There has been a bunch of interesting news regarding sustainable motorsport since the last column so let’s get into it!
McLaren and the value of Extreme E
Extreme E has been making waves in motorsport by attracting a lot of big name to the series including Andretti Autosport, Chip Ganassi Racing, Nico Rosberg and Lewis Hamilton. Well you can add McLaren Racing to the list as they have announced that they will be going racing in Extreme E. McLaren has made no secret that they have been evaluating Formula E but this move caught a lot of people off guard.
Meanwhile, Veloce Racing is explaining how their participation in Extreme E is creating commercial opportunities for them, something of somewhat significance for the financial sustainability of any racing team.
Indycar starts on the Hybrid Path
The next generation of Indycar engines will be hybrid with testing scheduled to begin in early 2022. While the quest is still on for a third engine manufacturer, Honda and Chevrolet are fully on board and committed.
Why are F1 cars so heavy and more F1 news
One of the consequences of Formula 1 going to hybrid engines is the increase in weight they brought to the cars. Granted some of the weight increase has been from safety improvements but as Lewis Hamilton asks, if F1 wants to become more sustainable, why are the cars so heavy?
Hopefully the new generation of engines to be introduced in 2025 will be lighter but we do know they will be powered by sustainable fuels, something that Formula 1 is keen to start making well known in the coming months and years. As the Commercial Director of Sauber Motorsport AG Yen Lefort pointed out recently on LinkedIn:
In 2025 our aim is to unveil the new Formula 1 power unit and it will be a 100% sustainably fuelled (second generation) hybrid engine that will be carbon neutral but maintain the power and speed we all enjoy and expect.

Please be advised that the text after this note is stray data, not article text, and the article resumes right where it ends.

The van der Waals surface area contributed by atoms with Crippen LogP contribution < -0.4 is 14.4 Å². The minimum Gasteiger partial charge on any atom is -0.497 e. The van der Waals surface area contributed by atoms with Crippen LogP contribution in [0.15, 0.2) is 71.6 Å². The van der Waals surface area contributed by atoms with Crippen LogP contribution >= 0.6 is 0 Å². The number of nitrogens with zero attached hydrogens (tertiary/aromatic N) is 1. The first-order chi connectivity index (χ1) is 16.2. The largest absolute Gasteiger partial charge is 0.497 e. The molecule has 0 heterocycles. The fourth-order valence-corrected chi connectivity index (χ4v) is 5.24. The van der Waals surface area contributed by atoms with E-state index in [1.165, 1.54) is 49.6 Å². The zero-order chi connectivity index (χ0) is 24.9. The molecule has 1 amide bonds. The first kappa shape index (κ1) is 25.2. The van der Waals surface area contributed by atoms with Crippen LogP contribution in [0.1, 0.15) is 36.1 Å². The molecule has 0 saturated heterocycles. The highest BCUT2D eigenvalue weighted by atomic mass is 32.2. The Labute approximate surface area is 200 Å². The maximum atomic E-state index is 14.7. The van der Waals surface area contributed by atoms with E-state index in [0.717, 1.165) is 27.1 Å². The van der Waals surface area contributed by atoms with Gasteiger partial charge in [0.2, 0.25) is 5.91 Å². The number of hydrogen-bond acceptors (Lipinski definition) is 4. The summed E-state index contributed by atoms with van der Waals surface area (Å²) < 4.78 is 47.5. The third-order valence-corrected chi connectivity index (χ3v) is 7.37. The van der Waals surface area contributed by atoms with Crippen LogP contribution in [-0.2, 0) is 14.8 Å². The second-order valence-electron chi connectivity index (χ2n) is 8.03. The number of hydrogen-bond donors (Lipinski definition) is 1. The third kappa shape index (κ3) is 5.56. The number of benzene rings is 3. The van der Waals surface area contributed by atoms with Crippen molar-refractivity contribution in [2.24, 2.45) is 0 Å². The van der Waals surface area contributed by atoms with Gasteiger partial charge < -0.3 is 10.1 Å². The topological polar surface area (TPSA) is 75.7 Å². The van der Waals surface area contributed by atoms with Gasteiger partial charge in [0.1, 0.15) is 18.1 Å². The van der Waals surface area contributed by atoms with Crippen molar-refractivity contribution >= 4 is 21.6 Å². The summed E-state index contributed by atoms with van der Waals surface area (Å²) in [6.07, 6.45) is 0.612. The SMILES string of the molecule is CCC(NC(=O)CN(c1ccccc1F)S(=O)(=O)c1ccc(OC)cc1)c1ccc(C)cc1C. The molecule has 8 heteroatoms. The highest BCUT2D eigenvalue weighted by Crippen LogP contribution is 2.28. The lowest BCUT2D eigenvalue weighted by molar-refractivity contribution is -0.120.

The 100% sustainable fuels that we are working on would not only reduce the environmental impact of all new and existing ICE based road-cars globally, but also to have a potential impact on some of the largest emitting sectors of heavy road transport, shipping, and aviation.100% SUSTAINABLY FUELLED F1 HYBRID ENGINE BY 2025
One of his points that I have consistently maintained and agreed with is that there is no one solution, certainly no one solution that should be mandated by any government.
We believe that multiple technologies will be required to sufficiently reduce Green House Gas emissions from the transport sector in line with the Paris Agreement targets and that pursuing a single electrification path would be a mistake in terms of costs, GHG reductions and delivery timelines.100% SUSTAINABLY FUELLED F1 HYBRID ENGINE BY 2025
Motorcycling begins their sustainability journey
The sustainability efforts of Motorcycle racing is not to be forgotten. MotoE is for want of a better explanation the motorcycle equivalent to Formula E and their commitment to sustainability is admirable and extensive. Now Kattia Juárez Dubón, director of the International Sustainability Commission for the Fédération Internationale de Motocyclisme (FIM) has explained to the Sustainability Report their extensive plans and initiatives to be more sustainable.
Porsche Supercup and sustainable fuels
For the first time, the car’s ca. 375 kW (510 hp) four-litre naturally aspirated engine will run on Esso Renewable Racing Fuel, a blend of fuels predominantly made from renewable, bio-based components. The switch to eFuel, which is based on hydrogen produced using renewable electricity, is planned over the course of the 2022 season.Porsche Mobil 1 Supercup starts the season with renewable fuels